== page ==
Mike Isaac

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China’s Free-Trade Zone Could Be a Small Step in Facebook’s Continued Growth

Facebook may have just caught a huge break in its continued quest to go truly global.

Citing anonymous government sources, the South China Morning Post claims that the Chinese government plans to lift an Internet access ban within the Shanghai free-trade zone, potentially giving citizens the ability to visit sites such as Facebook, Twitter and the New York Times for the first time.

If the move is indeed made by officials, it would be a landmark decision, considering the politically sensitive nature of the websites to the Chinese government. Traditionally, the state has kept a tight rein on the types of Internet access its citizens have been allowed, blocking, restricting and often deleting posts from sites across the Web. Both Facebook and Twitter have been blocked in China since 2009.

While the potential lifted ban would only be a first step, it would mark Facebook’s first true entry point into a market of more than 560 million Internet-connected users, according to China’s Web registry regulator CNNIC.

If eventually given access to that mass of people, Facebook could drastically expand its user base, the growth of which has slowed in the recent past, due to its already massive market penetration at more than one billion users.

Facebook and Twitter did not respond to requests for comment early Tuesday morning.

For now, expectations should remain muted. The lifted ban, according to the Post, would initially be confined within the 18-square-mile zone of the free-trade district, which was first established in July of this year. (China has several special economic zones, which free up certain restrictions to allow for eased export and international trade.)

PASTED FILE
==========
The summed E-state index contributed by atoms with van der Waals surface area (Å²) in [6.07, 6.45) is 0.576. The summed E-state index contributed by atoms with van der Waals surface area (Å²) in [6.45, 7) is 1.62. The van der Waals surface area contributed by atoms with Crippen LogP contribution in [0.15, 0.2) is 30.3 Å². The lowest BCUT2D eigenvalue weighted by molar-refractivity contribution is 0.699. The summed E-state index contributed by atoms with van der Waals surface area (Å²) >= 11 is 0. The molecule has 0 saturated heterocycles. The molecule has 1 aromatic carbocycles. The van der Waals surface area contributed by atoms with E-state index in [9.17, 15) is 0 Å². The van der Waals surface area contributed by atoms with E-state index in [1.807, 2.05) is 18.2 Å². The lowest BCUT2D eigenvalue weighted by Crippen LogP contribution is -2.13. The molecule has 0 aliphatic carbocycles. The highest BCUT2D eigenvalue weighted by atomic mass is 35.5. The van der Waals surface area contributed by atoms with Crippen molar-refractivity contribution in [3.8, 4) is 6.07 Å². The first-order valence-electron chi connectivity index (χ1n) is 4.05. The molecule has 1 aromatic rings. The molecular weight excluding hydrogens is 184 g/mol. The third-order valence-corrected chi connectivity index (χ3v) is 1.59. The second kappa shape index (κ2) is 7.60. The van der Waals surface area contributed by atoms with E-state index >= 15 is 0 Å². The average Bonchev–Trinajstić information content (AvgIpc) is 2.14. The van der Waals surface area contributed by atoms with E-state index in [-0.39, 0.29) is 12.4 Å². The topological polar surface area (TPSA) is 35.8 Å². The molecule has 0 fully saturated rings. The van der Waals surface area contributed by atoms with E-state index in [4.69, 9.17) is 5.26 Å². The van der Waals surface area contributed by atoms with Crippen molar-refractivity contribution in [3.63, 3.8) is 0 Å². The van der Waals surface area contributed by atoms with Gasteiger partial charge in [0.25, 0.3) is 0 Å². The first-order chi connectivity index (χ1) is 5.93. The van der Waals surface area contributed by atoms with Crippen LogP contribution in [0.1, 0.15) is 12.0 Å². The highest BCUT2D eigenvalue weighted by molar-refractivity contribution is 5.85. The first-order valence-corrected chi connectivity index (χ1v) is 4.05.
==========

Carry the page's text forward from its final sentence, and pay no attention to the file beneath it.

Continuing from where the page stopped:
But, if the test goes well, the report said, there is potential over the next few years that the government could expand the lifted ban to the entire Pudong district, an area of about 750 square miles.

Of course, Facebook still has to face an already popular base of social networks rooted inside of China, including Sina Weibo, Tencent’s Weixin, and Renren.com.

Still, analysts were unabashedly positive at the news; Citi analyst Mark May upgraded Facebook’s rating to a “Buy” on Tuesday morning, with a price target of $55, while Stern Agee’s Arvind Bhatia maintained his “Buy” rating with a price target of $50.

Shares of Facebook hit record highs on Tuesday morning on the news, trading at $49.66 per share.

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Just as the atom bomb was the weapon that was supposed to render war obsolete, the Internet seems like capitalism’s ultimate feat of self-destructive genius, an economic doomsday device rendering it impossible for anyone to ever make a profit off anything again. It’s especially hopeless for those whose work is easily digitized and accessed free of charge.

— Author Tim Kreider on not getting paid for one’s work